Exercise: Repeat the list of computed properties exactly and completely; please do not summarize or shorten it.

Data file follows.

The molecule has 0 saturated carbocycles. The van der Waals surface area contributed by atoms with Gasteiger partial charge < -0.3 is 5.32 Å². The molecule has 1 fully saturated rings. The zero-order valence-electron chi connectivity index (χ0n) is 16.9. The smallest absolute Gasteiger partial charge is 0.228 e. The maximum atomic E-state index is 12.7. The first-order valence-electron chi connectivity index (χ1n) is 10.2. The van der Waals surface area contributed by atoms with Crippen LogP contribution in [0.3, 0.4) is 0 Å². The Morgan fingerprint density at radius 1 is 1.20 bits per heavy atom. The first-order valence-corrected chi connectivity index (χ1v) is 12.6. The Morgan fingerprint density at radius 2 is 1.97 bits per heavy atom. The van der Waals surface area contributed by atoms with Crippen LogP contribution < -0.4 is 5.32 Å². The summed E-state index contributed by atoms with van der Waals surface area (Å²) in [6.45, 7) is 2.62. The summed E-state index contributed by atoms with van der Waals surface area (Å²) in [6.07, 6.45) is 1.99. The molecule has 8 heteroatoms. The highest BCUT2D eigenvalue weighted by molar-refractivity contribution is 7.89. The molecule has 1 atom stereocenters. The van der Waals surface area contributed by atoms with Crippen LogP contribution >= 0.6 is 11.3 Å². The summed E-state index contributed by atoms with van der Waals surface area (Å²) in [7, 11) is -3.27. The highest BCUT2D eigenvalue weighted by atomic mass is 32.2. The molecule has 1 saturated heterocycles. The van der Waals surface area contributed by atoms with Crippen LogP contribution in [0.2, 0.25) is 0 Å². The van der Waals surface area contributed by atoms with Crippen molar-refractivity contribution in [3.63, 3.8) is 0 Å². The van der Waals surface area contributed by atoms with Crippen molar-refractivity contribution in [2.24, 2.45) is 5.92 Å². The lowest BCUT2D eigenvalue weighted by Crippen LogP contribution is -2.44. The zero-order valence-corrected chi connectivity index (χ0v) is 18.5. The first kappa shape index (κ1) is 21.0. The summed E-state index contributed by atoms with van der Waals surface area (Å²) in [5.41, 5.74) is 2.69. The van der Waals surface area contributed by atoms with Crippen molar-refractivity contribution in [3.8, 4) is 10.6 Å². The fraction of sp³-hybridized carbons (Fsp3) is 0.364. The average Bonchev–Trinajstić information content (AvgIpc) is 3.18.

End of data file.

The molecule has 0 saturated carbocycles. The van der Waals surface area contributed by atoms with Gasteiger partial charge < -0.3 is 5.32 Å². The molecule has 1 fully saturated rings. The zero-order valence-electron chi connectivity index (χ0n) is 16.9. The smallest absolute Gasteiger partial charge is 0.228 e. The maximum atomic E-state index is 12.7. The first-order valence-electron chi connectivity index (χ1n) is 10.2. The van der Waals surface area contributed by atoms with Crippen LogP contribution in [0.3, 0.4) is 0 Å². The Morgan fingerprint density at radius 1 is 1.20 bits per heavy atom. The first-order valence-corrected chi connectivity index (χ1v) is 12.6. The Morgan fingerprint density at radius 2 is 1.97 bits per heavy atom. The van der Waals surface area contributed by atoms with Crippen LogP contribution < -0.4 is 5.32 Å². The summed E-state index contributed by atoms with van der Waals surface area (Å²) in [6.45, 7) is 2.62. The summed E-state index contributed by atoms with van der Waals surface area (Å²) in [6.07, 6.45) is 1.99. The molecule has 8 heteroatoms. The highest BCUT2D eigenvalue weighted by molar-refractivity contribution is 7.89. The molecule has 1 atom stereocenters. The van der Waals surface area contributed by atoms with Crippen LogP contribution >= 0.6 is 11.3 Å². The summed E-state index contributed by atoms with van der Waals surface area (Å²) in [7, 11) is -3.27. The highest BCUT2D eigenvalue weighted by atomic mass is 32.2. The molecule has 1 saturated heterocycles. The van der Waals surface area contributed by atoms with Crippen LogP contribution in [0.2, 0.25) is 0 Å². The van der Waals surface area contributed by atoms with Crippen molar-refractivity contribution in [3.63, 3.8) is 0 Å². The van der Waals surface area contributed by atoms with Crippen molar-refractivity contribution in [2.24, 2.45) is 5.92 Å². The lowest BCUT2D eigenvalue weighted by Crippen LogP contribution is -2.44. The zero-order valence-corrected chi connectivity index (χ0v) is 18.5. The first kappa shape index (κ1) is 21.0. The summed E-state index contributed by atoms with van der Waals surface area (Å²) in [5.41, 5.74) is 2.69. The van der Waals surface area contributed by atoms with Crippen molar-refractivity contribution in [3.8, 4) is 10.6 Å². The fraction of sp³-hybridized carbons (Fsp3) is 0.364. The average Bonchev–Trinajstić information content (AvgIpc) is 3.18.